See the following links: New York Pipe Club's presentation or Jim Murray's site. Here's a set of YouTube videos posted by Herr Frank demonstrating his pipe filling method Frank Method. Barring such bizarre contraptions as parabolic mirrors, lasers, and miniature blowtorches, there are three ways to light your pipe: with a match, with a butane lighter, or with a fluid lighter (e.g. The wooden match is the traditional pipe lighting device. Strike the match and hold it for a second or two while the sulfur burns off.
Bring the match to the tobacco surface and, while puffing gently, move the match around the tobacco in a slow, even circle. Butane lighters are more convenient than matches, and, unlike fluid lighters, there is less risk of imparting an unpleasant taste to your tobacco. If you wish to use a butane lighter, then purchase one that is designed for pipes. Such lighters have an angled gas outlet that makes it easier to direct the flame into the bowl while avoiding burned fingers. Fluid lighters share the convenience feature of butane, and they provide the only truly reliable means of lighting a pipe in a stiff wind. Zippo makes a lighter designed for pipes that has a circular hole in the chimney which is placed over the bowl while the flame is "sucked" into the tobacco. Other types of fluid lighters may be used as well, but their broad flame makes it all too easy to char the rim of the pipe bowl. The primary disadvantage to fluid lighters is that they can impart a slight taste to the tobacco. Some swear that this can be prevented if one merely waits a few seconds after igniting the lighter before lighting the tobacco. I can still taste (smell?) the lighter fluid, however, and I prefer my tobacco sans naphtha.
Don't be overly concerned if you have difficulty keeping your pipe lit at first. It is not unusual for even experienced smokers to have to re-light several times, especially toward the bottom of the bowl. Try to relax and enjoy yourself--that is the whole point, after all. You'll find it much easier to keep your pipe lit with practice. Charring Light The best way to keep your pipe lit is to light it correctly at the beginning. Light the pipe as described above and puff a half dozen times or so. Then tamp the surface of the tobacco down with your pipe tool and re-light. The first lighting, often called the "charring light" or "false light," will char the top of the tobacco and prepare this surface for the second lighting which will, with practice, take you through most of the bowl. Tamping While smoking, ash residue will form at the top of the tobacco. This residue should be gently tamped down periodically during the course of a smoke and prior to re-lighting. This tamping serves to keep the tobacco--which expands as it burns--properly packed and promotes even burning. If the pipe has an especially tall bowl, the ash may sometimes become so thick that it is difficult to re-light the tobacco below it. If this occurs, loosen the ash gently with your pipe tool, dump the ash, tamp, and re-light. Clogs Sometimes while smoking, the tiny smoke hole in the tobacco chamber may become clogged with tobacco, especially after tamping, and even though you can draw on the pipe, you can't get much smoke. Assuming there is tobacco remaining to be smoked, just remove the tip, and then clear the smoke hole with the reamer tool, a thin steel rod, and then relight the pipe. the rhythm at which you puff your pipe) is very important. With practice and experimentation you will achieve the perfect pace for you. The idea is to puff frequently enough to keep the tobacco lit, but not so frequently as to cause the pipe to burn too hot, which contributes to tongue bite and may damage your pipe. If you can't hold the bowl of your pipe comfortably in your hand, or if you can't hold the side of the bowl against your face for more than a few seconds, then you're smoking too fast. If this happens, set the pipe down for a few minutes to cool, then re-light and start again. Someone once described the perfect smoking pace as one where the pipe is always on the verge of going out. To do this, first let the pipe cool and then scoop or dump out any ash and "dottle" (unburned tobacco that sometimes remains in the bottom of the bowl). Do not bang the pipe against a hard surface, as this may result in a cracked shank or broken stem. Believe me, I lost a whole pipe after I did this on a rail over a creek. The pipe broke in half, fell in and sailed down the creek and out into a nearby river. Instead of using brute force, buy a pipe nail; they cost $1-$2 and you can use the long end to scoop the tobacco out of the pipe, and afterwards, blow through the empty pipe to remove any remaining dottle. Once the bowl is empty, run a pipe cleaner through the stem until it just enters the bowl and remove it. Repeat with additional cleaners until they come out clean (many people, myself included, will use both ends of a pipe cleaner before switching to a new one).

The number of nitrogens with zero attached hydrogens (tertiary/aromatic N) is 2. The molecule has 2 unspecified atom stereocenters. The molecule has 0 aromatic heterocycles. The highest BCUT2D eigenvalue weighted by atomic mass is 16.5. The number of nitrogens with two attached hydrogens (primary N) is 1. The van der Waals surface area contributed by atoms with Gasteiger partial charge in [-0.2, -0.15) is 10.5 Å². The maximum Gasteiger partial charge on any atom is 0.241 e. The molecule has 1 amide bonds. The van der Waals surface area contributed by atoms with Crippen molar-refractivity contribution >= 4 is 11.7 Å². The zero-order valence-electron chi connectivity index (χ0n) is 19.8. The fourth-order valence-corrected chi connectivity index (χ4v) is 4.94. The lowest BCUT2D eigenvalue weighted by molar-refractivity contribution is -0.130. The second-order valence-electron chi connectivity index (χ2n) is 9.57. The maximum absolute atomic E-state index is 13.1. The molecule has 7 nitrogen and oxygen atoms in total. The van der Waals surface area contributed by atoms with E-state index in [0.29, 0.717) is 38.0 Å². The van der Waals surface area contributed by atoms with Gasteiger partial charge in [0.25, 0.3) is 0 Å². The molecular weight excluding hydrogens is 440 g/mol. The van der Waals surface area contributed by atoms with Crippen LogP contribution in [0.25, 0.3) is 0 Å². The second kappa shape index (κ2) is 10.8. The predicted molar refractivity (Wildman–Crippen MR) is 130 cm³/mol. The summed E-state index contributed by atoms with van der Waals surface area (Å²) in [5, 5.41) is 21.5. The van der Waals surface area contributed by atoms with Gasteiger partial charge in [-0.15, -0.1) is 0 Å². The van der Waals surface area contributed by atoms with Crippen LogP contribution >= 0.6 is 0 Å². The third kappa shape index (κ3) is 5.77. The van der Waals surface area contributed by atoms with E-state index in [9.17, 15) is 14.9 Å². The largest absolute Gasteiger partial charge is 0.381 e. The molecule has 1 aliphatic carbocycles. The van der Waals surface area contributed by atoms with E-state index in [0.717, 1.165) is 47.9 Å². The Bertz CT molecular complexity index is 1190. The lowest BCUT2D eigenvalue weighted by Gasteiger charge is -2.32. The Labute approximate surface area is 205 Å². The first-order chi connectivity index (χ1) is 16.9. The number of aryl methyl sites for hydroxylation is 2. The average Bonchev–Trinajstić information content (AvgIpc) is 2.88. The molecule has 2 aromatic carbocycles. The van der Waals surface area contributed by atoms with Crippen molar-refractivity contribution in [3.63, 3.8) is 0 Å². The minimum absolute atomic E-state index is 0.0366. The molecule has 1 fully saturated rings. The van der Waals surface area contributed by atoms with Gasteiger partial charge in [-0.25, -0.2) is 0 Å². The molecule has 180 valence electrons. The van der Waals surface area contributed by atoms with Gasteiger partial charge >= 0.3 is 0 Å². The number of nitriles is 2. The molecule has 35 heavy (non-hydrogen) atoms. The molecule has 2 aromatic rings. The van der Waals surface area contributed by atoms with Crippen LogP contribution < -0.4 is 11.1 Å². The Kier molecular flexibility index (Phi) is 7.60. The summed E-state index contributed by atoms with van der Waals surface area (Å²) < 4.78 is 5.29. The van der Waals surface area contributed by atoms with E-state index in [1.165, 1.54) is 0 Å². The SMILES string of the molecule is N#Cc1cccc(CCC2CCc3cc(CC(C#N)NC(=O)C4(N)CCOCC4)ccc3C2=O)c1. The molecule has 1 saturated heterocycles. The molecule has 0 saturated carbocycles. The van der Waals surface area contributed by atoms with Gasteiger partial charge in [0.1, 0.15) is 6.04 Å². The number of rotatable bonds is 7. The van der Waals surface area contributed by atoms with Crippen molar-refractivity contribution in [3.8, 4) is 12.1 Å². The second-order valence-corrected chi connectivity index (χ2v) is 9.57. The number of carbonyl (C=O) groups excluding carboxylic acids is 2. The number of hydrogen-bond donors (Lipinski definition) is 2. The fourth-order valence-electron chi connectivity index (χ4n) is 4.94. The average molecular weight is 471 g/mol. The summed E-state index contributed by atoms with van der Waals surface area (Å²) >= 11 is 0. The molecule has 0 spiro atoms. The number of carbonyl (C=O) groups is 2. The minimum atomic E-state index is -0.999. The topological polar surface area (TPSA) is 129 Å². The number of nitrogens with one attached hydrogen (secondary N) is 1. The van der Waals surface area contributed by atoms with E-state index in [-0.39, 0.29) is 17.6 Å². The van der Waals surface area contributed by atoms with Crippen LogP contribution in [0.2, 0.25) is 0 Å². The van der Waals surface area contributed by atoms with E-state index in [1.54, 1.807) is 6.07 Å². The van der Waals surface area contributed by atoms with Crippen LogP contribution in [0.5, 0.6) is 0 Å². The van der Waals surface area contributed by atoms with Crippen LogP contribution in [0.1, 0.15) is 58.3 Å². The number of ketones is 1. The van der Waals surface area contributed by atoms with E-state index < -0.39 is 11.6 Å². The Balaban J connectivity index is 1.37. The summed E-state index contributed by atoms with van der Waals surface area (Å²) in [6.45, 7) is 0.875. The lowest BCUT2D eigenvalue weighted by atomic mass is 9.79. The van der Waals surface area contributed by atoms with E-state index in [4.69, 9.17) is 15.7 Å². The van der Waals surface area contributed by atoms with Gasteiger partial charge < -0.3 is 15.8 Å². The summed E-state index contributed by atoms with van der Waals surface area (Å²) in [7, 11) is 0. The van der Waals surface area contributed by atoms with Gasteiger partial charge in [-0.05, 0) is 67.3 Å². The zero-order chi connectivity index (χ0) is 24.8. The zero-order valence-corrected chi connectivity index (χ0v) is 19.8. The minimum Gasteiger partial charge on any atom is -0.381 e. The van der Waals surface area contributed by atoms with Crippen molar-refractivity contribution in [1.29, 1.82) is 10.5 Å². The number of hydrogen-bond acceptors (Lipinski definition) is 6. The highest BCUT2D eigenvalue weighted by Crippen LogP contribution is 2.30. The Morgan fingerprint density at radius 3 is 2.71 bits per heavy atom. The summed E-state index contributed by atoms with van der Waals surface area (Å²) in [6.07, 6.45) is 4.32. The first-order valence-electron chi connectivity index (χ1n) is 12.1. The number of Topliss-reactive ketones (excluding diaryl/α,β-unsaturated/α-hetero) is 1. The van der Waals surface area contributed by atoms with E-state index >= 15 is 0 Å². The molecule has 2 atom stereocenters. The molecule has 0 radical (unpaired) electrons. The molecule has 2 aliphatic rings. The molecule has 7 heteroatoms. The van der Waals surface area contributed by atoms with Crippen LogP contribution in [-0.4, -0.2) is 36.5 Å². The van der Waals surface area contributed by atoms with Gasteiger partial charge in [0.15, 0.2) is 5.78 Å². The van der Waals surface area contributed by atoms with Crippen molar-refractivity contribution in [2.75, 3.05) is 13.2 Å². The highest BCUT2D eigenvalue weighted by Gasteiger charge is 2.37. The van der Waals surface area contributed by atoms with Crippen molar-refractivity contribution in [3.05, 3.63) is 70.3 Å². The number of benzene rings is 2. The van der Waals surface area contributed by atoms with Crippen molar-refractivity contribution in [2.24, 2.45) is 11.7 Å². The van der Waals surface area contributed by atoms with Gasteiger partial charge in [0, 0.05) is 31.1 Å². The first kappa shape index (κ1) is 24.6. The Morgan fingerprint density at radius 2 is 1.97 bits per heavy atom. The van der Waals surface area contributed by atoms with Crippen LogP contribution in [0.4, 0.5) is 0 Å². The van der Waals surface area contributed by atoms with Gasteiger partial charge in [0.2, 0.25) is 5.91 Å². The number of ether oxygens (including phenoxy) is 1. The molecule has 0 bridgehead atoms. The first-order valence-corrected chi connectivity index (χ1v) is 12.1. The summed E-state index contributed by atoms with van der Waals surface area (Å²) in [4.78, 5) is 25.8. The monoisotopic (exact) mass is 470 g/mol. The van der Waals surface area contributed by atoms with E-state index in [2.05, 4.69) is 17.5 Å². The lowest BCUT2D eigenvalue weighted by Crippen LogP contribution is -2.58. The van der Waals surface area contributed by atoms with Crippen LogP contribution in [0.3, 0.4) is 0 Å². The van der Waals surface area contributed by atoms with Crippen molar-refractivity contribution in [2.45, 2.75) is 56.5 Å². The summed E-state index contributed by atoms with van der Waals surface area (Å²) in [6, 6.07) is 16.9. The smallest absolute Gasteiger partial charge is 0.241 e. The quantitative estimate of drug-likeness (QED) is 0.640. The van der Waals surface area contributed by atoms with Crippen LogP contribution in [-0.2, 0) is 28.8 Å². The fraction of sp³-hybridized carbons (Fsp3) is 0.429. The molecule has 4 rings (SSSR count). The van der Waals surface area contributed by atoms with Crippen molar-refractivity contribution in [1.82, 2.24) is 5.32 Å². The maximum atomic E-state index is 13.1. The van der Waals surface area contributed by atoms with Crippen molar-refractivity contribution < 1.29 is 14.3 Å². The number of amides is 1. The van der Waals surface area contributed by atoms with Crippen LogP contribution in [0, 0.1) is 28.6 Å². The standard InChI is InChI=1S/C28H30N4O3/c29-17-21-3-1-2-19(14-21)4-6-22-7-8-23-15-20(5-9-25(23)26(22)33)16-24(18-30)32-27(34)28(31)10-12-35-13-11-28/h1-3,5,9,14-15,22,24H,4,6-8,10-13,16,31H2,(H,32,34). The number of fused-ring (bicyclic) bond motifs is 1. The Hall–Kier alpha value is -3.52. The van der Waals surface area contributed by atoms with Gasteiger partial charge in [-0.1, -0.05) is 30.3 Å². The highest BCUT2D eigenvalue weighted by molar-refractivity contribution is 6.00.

Finally, take one of the used cleaners, bend it into a "U" shape, and wipe out the ash clinging to the sides of the bowl. [NOTE: Some people prefer to leave the ash in the bowl, believing that it promotes a good cake.
If you like, try both ways and see what works best for you.] Set the pipe aside to dry completely. *Ideally*, the pipe should be allowed to "rest" for around 48 hours before smoking it again, but you might have to forgo this luxury until you have enough pipes to do so. Periodically, you'll want to clean your pipe a bit more thoroughly. In addition to the steps above, you'll also want to carefully remove the stem from the shank and wipe out the "gunk" that collects in the mortise; a cotton swab (e.g.